Czech-American family in Prague is making masks for the community together at home

How we spent our school shutdown: together with their parents, Kaja (8), Anna (6), and Jonas (3) are lending a helping hand

Elizabeth Zahradnicek-Haas

Written by Elizabeth Zahradnicek-Haas Published on 26.03.2020 10:41:00 (updated on 07.12.2021) Reading time: 3 minutes

When Prague expat Angela Prince ordered a sewing machine awhile back she had no idea she’d be using it straight out of the box to stitch face masks for friends and neighbors to wear as a precaution against the spread of the coronavirus.

Prince, who is from Kansas and met her Czech husband while they were both studying at Kansas State University, isn’t the only one who’s thrown herself into the endeavor. Kids Kaja (8), Anna (6) and Jonas (3) are also an important part of the production line, as is husband Karel who mans the ironing board from time to time.

Pressing face masks. Photo by Angela Prince

Prince says her family needed very little encouragement to pitch in.

“The kids were curious about what I was up to, so when I told them the plan, they all wanted to help.” The English teacher, who is currently on maternity leave from her teaching job, says that the older children, “Press the pedal while I stitch, Jonas likes to sit on my lap and tells me to stop while I’m sewing so he can take out the pins, and Karel helped me on the weekend pressing masks.”

The family started making masks from their home in the Prague suburb of Modřany last Wednesday after news began to circulate that face coverings would be mandatory outside. Says Prince, “Just by chance, I had ordered a sewing machine from Lidl that I’d had my eye on for over a year and it had arrived the day before. It was really great timing.”

Face masks. Photo by Angela Prince

While the project began for personal use (“We found that with our youngest, Jonas, a scarf pulled around his face wasn’t going to work for long.”) the family has now made over 40 masks that they’ve given to friends and family and donated to their parish church, St. Thomas.

Prince initially started sewing masks from pillow cases and material she had on hand for her daughter’s doll clothes. “Then a friend brought me a duvet cover and pillow cases that were in perfect shape and really soft, so we now line the masks with those.” People from the community have also been supplying fabric for masks that will be distributed to seniors via the local radnice.

The pattern comes from Prince’s Florida-based cousin who is currently sewing masks for hospitals there. “My cousin in the U.S. sent me a link to the pattern that she is currently using and told me that they fit was better.” (See the pattern here). The seamstress-in-training has put some extra thought into the masks’ design.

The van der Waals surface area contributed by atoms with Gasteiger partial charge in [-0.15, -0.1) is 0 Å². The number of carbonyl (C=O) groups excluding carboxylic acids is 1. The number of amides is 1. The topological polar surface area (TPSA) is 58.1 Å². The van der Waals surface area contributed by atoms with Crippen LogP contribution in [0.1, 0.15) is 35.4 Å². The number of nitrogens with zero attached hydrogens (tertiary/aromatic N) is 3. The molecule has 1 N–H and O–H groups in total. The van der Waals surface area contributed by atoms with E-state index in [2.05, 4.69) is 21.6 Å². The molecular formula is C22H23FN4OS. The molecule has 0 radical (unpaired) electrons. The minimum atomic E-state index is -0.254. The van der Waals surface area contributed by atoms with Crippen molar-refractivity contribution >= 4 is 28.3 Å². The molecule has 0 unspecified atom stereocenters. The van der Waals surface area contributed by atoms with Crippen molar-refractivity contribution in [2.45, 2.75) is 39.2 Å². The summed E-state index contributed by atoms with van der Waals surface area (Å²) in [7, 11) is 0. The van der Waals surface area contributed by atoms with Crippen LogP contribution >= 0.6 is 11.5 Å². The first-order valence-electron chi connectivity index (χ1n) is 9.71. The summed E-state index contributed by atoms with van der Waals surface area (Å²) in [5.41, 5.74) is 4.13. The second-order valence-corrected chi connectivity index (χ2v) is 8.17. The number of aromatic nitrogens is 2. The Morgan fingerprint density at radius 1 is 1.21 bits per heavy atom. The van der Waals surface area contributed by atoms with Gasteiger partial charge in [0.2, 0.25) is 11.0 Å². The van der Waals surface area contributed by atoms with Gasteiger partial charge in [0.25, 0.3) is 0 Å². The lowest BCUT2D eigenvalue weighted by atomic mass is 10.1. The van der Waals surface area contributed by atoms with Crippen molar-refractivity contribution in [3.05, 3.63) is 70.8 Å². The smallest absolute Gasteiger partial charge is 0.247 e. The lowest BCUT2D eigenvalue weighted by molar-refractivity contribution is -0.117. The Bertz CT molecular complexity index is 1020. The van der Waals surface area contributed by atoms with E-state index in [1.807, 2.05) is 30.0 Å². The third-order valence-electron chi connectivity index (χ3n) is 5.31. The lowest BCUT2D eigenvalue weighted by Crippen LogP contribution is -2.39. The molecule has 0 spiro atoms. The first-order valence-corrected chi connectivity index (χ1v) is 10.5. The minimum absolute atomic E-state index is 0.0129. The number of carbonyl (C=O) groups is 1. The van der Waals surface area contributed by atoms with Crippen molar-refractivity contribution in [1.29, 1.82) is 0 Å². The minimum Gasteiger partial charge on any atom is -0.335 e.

The Prince family. Photo via Angela Prince

“My friends had told me that they were having trouble with their children wearing them and being upset about something on their faces. So, I tried to find soft fabrics and also pretty patterns so that they seem like something positive rather than scary.”

Responses to the family’s project have been overwhelmingly positive. “Everyone has been grateful and in turn, given us warm hearts! They say they fit and are happy with them so that makes me really happy. I am learning as I go, so it’s really a thrill that they are useful and that the little kids will wear them.”

She says the experience has had benefits for her own children as well. “I think it’s a great time to share with kids how we can take care of each other and do our part.” She also says that the mask-making operation is helping her cope.

Stacks of face masks at the Prince family home. Photo by Angela Prince

“When I get overwhelmed by the news or the period of time that borders may be closed in the future, I call someone or sew. Making these masks has been therapeutic in the sense that I feel like I’m doing something to help and be proactive rather than just waiting for the next report.”

For information on where to obtain face masks or donate masks you’ve made, see our article New website helps people find DIY face masks and places to volunteer. You can also contact your local municipal office; many of them are offering to delivery free masks to citizens with help from the fire department or other city workers.

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